Toxic Industrial Chemicals Found In 10 Types Of Macaroni And Cheese Powders

jeepersmedia / Flickr

By Staff of Earth Justice – Laboratory testing of 10 varieties of macaroni and cheese products has revealed toxic industrial chemicals (known as phthalates) in the cheese powders of all of the tested items, according to the Coalition for Safer Food Processing & Packaging, a national alliance of leading public health and food safety groups. In recognition of National Macaroni and Cheese Day, the coalition has issued a call to The Kraft Heinz Company—the dominant seller of boxed macaroni and cheese, with 76 percent of market share—to drive industry-wide change by eliminating any sources of phthalates (THAL-eights) that may end up in its cheese products. Detailed information and a public petition are available at http://www.KleanUpKraft.org. “Serving up one of America’s favorite comfort foods shouldn’t mean exposing your children and family to harmful chemicals,” said Mike Belliveau, executive director of the Environmental Health Strategy Center, a coalition member. “Our test results underscore the need for industry to comprehensively test their products for phthalates and determine the steps needed to eliminate them.” Two million boxes of macaroni and cheese are sold every day in the U.S.

U.S. Blocking Food Shipments To Venezuela, Says Minister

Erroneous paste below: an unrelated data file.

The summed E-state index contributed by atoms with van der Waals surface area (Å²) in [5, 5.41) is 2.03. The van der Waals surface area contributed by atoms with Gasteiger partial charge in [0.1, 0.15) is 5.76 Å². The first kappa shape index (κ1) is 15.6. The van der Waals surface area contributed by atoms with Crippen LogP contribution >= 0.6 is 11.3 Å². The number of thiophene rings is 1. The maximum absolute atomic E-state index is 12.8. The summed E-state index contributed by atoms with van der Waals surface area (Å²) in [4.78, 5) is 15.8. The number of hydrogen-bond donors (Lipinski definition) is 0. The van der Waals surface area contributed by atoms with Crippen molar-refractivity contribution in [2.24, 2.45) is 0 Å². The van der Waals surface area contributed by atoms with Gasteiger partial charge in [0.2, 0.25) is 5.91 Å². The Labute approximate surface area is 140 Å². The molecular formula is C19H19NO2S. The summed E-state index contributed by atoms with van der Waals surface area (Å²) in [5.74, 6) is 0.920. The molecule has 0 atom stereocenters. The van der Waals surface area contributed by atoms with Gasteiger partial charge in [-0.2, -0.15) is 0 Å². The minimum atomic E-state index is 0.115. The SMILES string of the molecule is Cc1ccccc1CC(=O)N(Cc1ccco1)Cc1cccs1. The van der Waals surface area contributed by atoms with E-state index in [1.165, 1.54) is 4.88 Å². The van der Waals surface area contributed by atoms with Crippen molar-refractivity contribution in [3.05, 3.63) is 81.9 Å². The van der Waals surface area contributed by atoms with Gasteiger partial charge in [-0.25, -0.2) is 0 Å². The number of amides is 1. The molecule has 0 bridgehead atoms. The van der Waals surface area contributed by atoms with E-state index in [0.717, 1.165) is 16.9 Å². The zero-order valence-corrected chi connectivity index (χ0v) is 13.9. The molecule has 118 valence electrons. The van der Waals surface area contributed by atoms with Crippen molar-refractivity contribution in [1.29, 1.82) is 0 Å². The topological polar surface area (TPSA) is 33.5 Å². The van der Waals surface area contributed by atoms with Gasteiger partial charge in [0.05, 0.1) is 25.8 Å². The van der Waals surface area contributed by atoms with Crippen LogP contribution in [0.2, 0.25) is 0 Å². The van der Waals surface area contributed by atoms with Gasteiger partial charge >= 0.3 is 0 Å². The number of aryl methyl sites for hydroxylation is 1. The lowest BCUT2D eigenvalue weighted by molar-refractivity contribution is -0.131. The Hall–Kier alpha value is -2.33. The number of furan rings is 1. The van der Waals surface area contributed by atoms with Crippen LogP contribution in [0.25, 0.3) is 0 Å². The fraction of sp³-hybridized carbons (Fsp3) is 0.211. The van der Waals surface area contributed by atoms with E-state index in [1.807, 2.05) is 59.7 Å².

A man sits in front of a mural in Caracas, Venezuela | Photo: Reuters

By Staff of Xinhua Net – CARACAS, July 12 (Xinhua) — The United States is blocking food shipments to Venezuela, a country struggling with shortages of staple goods, Venezuelan Minister of Urban Agriculture Freddy Bernal said on Wednesday. Bernal said U.S. threats of sanctions against companies doing business with Venezuela was interfering with the country’s supply of imported foodstuffs. “The United States pressures shipping companies that if they make purchases, sales or transactions with Venezuela, they will be sanctioned,” Bernal said in an interview with Caracas-based Union Radio. Bernal has coordinated a government program to deliver basic goods to families, which was put in place after Venezuela’s political and economic crises led to shortages. That aid includes both domestic products and tons of grains and meats imported from Nicaragua, Panama and Mexico, said Bernal, adding U.S. interference was impeding the national distribution of the foodstuffs. Shortages of dietary staples and other basic goods have fueled discontent in Venezuela. Bernal also denounced recent stepped-up anti-government demonstrations for destroying “30 food warehouses” that support the food aid program.

Maine's Food Sovereignty Law Touted As Nationwide First

A farmer in Haiti explains his harvesting process as he stands in front of a large cabbage plot, holding a garden hoe. Small farmers from the Papaye Peasant Movement (MPP) are resisting the intrusion of multinational agriculture corporations like Monsanto into their food supply. (Flickr / Unitarian Universalist Service Committee)